We know that growing older and living alone is hardest when residing in the suburbs. In urban areas are we have access to public transportation and potentially more people to interact with daily.
Today, I want to get your opinion on something important. The question that I have is deceptively simple, but, it gets to the heart of what it means to fight loneliness after 60. What makes a true friend?
It’s almost spring, and if you like gardening in any of its many forms then you are already thinking about what you are going to plant this year.
Yes. You read that headline right. You might ask how the container gardening relates to pollinators.
Is it true that downsizing is a natural part of aging? If so, I’m in trouble.
My husband and I just moved into the house we designed, situated on five acres of rural property. It’s the largest space I’ve ever lived in. We chose to go bigger. I’ve felt quite fearless and completely terrified along the way.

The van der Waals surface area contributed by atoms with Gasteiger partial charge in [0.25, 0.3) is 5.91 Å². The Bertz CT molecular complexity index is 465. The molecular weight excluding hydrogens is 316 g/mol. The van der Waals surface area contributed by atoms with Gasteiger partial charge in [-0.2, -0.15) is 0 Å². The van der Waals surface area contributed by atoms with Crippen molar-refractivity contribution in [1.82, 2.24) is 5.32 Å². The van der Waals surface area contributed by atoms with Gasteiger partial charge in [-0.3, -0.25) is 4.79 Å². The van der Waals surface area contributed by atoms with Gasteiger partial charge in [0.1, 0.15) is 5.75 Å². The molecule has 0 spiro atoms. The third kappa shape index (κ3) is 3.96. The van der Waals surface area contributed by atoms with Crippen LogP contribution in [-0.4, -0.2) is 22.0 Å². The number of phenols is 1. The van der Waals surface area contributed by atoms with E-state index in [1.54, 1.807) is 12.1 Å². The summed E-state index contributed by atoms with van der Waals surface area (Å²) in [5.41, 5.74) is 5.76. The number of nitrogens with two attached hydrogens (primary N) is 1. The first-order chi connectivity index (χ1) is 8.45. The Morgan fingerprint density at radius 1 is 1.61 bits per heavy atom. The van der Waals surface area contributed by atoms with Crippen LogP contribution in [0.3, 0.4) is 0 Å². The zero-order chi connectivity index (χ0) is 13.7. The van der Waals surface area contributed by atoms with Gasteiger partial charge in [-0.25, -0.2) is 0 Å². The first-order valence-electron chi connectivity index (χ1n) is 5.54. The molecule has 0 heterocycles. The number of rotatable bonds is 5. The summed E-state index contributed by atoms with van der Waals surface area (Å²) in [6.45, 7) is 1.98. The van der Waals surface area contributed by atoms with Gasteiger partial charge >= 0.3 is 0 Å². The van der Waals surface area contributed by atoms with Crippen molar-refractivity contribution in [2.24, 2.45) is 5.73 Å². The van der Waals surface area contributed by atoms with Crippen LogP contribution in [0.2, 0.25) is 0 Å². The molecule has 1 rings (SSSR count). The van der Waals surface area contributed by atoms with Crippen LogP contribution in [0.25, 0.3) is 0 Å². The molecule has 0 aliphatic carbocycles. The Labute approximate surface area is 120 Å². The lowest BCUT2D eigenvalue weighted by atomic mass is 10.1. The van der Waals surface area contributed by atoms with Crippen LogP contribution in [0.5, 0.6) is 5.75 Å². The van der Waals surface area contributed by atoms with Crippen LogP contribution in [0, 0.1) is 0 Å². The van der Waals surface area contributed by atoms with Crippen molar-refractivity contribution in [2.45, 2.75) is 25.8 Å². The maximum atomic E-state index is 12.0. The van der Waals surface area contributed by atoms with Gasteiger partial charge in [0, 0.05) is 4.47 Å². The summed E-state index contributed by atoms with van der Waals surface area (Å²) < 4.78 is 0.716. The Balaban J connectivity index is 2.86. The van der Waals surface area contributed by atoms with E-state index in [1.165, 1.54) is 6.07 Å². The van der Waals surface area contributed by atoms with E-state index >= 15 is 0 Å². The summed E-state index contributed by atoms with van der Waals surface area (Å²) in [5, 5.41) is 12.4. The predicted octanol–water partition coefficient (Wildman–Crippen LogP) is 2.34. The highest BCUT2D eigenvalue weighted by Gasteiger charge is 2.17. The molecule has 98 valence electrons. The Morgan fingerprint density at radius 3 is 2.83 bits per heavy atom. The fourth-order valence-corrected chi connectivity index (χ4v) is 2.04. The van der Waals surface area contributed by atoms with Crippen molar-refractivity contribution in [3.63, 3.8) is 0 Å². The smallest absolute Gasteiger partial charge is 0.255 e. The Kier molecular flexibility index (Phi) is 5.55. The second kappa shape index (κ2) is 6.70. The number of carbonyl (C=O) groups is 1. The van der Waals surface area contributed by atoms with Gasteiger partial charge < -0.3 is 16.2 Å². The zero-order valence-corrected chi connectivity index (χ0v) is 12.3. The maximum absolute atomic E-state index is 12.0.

I have been dealing with the topic of the transition to retirement for the past 25 years. During this time, I’ve worked with clients considering retirement at many different times in their lives. Some have retired at the “normal” retirement age of 65 while others have retired by age 50 or deferred to age 75 and even 80.
Engaging your creativity after 60 is a surefire way to combat stressors that accompany aging.
Currently navigating through a host of family and financial issues, my good friend and 70-plus hero, Paula, employs creativity as a tool to rebalance perspective.
It is usually about this time of year when I start to lose momentum. I start off in January with a plan and get stuck during February. Come March and I am running on empty. This is a familiar pattern for me. Perhaps you can relate?
We do it three times a day, so it might as well be fabulous, fantastic, delicious, delightful. Even if we’re watching our weight. Especially if we’re watching our weight.
This year Women’s History Month is honoring women who are trailblazers in labor and business.
Those chosen are women who have worked hard to improve women’s lives in the workplace and who have fought for equality and fairness for women in poverty and under-served workers.
Do you remember the pushmi-pullyu from the original Dr. Doolittle (1967) with Rex Harrison?
I’ve always wondered why it never became an icon. As the rarest animal on earth, shouldn’t the pushmi-pullyu have triggered the tipping point and gained icon status like Sulley in Monsters Inc., Elsa from Frozen, or Sponge Bob?